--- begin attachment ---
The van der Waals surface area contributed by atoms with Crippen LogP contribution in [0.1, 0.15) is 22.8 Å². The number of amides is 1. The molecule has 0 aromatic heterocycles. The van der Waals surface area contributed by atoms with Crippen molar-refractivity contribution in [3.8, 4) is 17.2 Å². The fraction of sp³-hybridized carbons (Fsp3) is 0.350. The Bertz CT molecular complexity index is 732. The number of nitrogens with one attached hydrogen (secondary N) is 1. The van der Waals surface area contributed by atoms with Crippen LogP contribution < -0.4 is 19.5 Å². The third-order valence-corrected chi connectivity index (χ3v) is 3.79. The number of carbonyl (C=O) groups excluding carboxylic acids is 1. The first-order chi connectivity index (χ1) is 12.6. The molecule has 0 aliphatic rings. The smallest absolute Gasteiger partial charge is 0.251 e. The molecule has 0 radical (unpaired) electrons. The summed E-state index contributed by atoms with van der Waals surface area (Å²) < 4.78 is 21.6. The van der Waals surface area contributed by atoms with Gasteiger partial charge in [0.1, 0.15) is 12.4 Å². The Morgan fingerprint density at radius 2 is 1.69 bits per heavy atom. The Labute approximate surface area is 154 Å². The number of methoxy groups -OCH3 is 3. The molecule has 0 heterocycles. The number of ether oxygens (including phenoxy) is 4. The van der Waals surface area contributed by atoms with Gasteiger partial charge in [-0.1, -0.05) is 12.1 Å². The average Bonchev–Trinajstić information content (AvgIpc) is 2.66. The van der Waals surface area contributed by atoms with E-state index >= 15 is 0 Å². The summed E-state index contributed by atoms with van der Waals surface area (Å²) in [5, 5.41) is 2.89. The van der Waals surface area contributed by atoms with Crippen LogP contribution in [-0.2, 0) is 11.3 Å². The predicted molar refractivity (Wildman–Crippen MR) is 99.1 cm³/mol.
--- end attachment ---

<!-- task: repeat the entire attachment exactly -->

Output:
The van der Waals surface area contributed by atoms with Crippen LogP contribution in [0.1, 0.15) is 22.8 Å². The number of amides is 1. The molecule has 0 aromatic heterocycles. The van der Waals surface area contributed by atoms with Crippen molar-refractivity contribution in [3.8, 4) is 17.2 Å². The fraction of sp³-hybridized carbons (Fsp3) is 0.350. The Bertz CT molecular complexity index is 732. The number of nitrogens with one attached hydrogen (secondary N) is 1. The van der Waals surface area contributed by atoms with Crippen LogP contribution < -0.4 is 19.5 Å². The third-order valence-corrected chi connectivity index (χ3v) is 3.79. The number of carbonyl (C=O) groups excluding carboxylic acids is 1. The first-order chi connectivity index (χ1) is 12.6. The molecule has 0 aliphatic rings. The smallest absolute Gasteiger partial charge is 0.251 e. The molecule has 0 radical (unpaired) electrons. The summed E-state index contributed by atoms with van der Waals surface area (Å²) < 4.78 is 21.6. The van der Waals surface area contributed by atoms with Gasteiger partial charge in [0.1, 0.15) is 12.4 Å². The Morgan fingerprint density at radius 2 is 1.69 bits per heavy atom. The Labute approximate surface area is 154 Å². The number of methoxy groups -OCH3 is 3. The molecule has 0 heterocycles. The number of ether oxygens (including phenoxy) is 4. The van der Waals surface area contributed by atoms with Gasteiger partial charge in [-0.1, -0.05) is 12.1 Å². The average Bonchev–Trinajstić information content (AvgIpc) is 2.66. The van der Waals surface area contributed by atoms with E-state index >= 15 is 0 Å². The summed E-state index contributed by atoms with van der Waals surface area (Å²) in [5, 5.41) is 2.89. The van der Waals surface area contributed by atoms with Crippen LogP contribution in [-0.2, 0) is 11.3 Å². The predicted molar refractivity (Wildman–Crippen MR) is 99.1 cm³/mol.